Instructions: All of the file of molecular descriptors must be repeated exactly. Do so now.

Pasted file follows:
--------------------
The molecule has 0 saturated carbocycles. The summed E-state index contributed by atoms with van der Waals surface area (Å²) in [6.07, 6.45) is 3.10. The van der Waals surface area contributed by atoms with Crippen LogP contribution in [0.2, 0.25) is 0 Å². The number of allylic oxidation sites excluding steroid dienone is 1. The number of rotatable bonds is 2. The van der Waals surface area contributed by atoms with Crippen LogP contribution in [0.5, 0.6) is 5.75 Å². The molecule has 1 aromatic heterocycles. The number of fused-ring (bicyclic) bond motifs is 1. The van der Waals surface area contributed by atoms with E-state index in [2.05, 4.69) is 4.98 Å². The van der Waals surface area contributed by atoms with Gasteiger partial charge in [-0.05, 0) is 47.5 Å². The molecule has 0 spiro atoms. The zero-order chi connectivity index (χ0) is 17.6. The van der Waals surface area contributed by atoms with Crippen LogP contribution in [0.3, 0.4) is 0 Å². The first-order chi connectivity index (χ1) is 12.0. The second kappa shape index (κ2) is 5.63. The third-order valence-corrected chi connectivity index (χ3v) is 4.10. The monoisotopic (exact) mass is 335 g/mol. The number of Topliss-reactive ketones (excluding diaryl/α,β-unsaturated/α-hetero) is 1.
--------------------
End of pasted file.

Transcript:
The molecule has 0 saturated carbocycles. The summed E-state index contributed by atoms with van der Waals surface area (Å²) in [6.07, 6.45) is 3.10. The van der Waals surface area contributed by atoms with Crippen LogP contribution in [0.2, 0.25) is 0 Å². The number of allylic oxidation sites excluding steroid dienone is 1. The number of rotatable bonds is 2. The van der Waals surface area contributed by atoms with Crippen LogP contribution in [0.5, 0.6) is 5.75 Å². The molecule has 1 aromatic heterocycles. The number of fused-ring (bicyclic) bond motifs is 1. The van der Waals surface area contributed by atoms with E-state index in [2.05, 4.69) is 4.98 Å². The van der Waals surface area contributed by atoms with Gasteiger partial charge in [-0.05, 0) is 47.5 Å². The molecule has 0 spiro atoms. The zero-order chi connectivity index (χ0) is 17.6. The van der Waals surface area contributed by atoms with Crippen LogP contribution in [0.3, 0.4) is 0 Å². The first-order chi connectivity index (χ1) is 12.0. The second kappa shape index (κ2) is 5.63. The third-order valence-corrected chi connectivity index (χ3v) is 4.10. The monoisotopic (exact) mass is 335 g/mol. The number of Topliss-reactive ketones (excluding diaryl/α,β-unsaturated/α-hetero) is 1.